In a video released Sunday, the duke of Cambridge and his father, Prince Charles, make an impassioned plea for an end to the illegal hunting of endangered animals like rhinos and elephants. They speak Arabic, Vietnamese, Spanish, Swahili and Mandarin in a call for the world to "unite for wildlife."
From a public relations standpoint, it's not great timing for the prince, who spent Saturday hunting wild boar and deer in Spain with his brother, Harry. There's no indication that William's hunting trip was illegal, but some observers feel that his interest in hunting could undermine his advocacy work.
"Such a trip is a world away from shooting endangered species for profit, but some may feel that to go hunting himself just as he launches a high-profile campaign is, at the very least, ill-timed," said BBC News' royal correspondent Nicholas Witchell.
"Access to the best shooting in the world is one of the perks of being a royal," notes the Daily Beast's Tom Sykes. "Unfortunately for William, if he wants to be taken seriously as an ambassador for global conservation, he is going to have to forgo it, and put his guns down."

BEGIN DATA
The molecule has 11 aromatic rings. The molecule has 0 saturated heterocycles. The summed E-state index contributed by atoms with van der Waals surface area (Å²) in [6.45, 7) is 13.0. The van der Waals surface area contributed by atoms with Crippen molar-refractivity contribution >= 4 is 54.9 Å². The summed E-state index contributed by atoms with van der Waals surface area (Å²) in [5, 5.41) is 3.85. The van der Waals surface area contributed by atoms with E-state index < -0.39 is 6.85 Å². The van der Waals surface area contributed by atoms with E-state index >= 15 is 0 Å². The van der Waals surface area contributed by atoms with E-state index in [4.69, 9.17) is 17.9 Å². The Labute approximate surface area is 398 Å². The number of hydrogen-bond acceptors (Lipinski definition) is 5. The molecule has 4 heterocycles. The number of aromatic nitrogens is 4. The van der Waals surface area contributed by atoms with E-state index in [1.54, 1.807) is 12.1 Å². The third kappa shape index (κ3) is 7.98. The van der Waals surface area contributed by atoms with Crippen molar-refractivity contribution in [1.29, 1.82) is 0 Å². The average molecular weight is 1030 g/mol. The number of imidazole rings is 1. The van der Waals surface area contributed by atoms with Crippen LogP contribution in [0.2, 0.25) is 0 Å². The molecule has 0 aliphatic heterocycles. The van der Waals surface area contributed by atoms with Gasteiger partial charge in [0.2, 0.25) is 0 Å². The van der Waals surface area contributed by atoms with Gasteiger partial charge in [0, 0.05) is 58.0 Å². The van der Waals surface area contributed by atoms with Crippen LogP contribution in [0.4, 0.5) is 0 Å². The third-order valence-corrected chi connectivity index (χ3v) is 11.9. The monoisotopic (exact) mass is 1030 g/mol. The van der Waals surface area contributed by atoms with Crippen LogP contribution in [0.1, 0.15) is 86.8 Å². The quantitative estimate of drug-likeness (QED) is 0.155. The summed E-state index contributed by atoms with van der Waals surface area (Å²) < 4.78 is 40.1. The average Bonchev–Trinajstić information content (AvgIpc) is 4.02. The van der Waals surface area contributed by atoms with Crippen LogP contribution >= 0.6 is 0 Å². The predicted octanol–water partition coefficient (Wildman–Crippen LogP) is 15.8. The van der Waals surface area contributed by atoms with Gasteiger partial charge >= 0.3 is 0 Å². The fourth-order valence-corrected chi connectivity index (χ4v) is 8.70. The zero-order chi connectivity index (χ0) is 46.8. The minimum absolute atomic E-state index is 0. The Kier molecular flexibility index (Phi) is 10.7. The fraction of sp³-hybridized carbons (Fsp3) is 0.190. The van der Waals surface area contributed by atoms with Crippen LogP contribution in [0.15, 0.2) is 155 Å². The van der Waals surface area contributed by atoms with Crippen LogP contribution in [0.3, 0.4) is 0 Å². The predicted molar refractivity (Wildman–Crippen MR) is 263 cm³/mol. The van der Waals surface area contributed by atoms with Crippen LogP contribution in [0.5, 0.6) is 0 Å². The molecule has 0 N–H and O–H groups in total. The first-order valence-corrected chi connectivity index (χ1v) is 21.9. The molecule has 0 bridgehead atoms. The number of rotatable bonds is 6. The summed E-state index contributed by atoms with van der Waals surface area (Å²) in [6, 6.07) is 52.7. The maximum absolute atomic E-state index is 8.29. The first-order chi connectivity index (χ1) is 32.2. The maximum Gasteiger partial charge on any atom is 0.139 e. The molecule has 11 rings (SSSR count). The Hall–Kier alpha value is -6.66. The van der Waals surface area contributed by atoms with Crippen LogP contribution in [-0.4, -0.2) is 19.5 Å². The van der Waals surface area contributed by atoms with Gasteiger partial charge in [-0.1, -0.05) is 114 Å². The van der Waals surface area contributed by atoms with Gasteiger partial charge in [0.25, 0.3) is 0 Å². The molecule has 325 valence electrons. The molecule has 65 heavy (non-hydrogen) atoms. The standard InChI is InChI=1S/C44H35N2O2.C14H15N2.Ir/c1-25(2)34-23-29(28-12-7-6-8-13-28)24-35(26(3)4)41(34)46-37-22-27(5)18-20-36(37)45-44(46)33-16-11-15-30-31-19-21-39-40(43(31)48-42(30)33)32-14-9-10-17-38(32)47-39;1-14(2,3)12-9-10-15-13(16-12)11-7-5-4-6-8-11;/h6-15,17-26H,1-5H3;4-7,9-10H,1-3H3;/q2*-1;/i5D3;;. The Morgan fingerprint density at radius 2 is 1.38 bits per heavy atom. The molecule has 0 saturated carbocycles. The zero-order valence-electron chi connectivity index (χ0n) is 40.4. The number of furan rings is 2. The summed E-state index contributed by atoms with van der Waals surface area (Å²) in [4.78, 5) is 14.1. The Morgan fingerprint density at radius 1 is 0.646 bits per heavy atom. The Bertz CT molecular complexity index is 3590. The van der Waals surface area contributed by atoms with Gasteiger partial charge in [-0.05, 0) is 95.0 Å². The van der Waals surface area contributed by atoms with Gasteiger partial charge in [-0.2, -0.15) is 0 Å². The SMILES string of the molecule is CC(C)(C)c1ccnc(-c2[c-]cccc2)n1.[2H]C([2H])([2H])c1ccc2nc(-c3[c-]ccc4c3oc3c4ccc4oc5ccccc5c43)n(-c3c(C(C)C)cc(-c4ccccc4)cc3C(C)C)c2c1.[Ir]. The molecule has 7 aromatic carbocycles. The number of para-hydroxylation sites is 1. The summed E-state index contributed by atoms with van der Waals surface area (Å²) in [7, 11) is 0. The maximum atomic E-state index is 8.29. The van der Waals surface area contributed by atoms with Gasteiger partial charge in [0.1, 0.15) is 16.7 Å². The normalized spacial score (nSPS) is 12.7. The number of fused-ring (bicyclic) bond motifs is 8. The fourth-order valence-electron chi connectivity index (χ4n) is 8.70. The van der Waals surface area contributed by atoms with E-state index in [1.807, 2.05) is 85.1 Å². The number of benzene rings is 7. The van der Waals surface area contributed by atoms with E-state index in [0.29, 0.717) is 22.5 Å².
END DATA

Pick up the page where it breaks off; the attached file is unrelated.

A royal spokesperson released a statement highlighting the duke's "track record" of conservation advocacy.
The Duke of Cambridge has for many ears been a passionate advocate for endangered wildlife and has campaigned tirelessly to help stop the illegal poaching of rhino horn and elephant tusk. His track record in this area speaks for itself.
Morrissey, former frontman of The Smiths, vegetarian and longtime anti-monarchist, was one of the louder voices criticizing William.
"William is too thickwit to realize that animals such as tigers and rhino are only driven to near extinction because people who are precisely like himself and his brother have shot them off the map -- all in the name of sport and slaughter," he wrote in a lengthy statement. "Just why William kills innocent and defenseless deer does not matter -- the fact is, he does it, and we must go on and on asking why any form of violence is acceptable to the British establishment."
But Glyn Davies, the WWF's U.K. conservation director, shrugged off the prince's passion for hunting.
"I'm very keen that we keep a separate understanding of rhinos and elephants and their populations and the crisis that we're facing... versus hunting boar or pheasants and so forth -- important not to mix the two up," he told BBC News.
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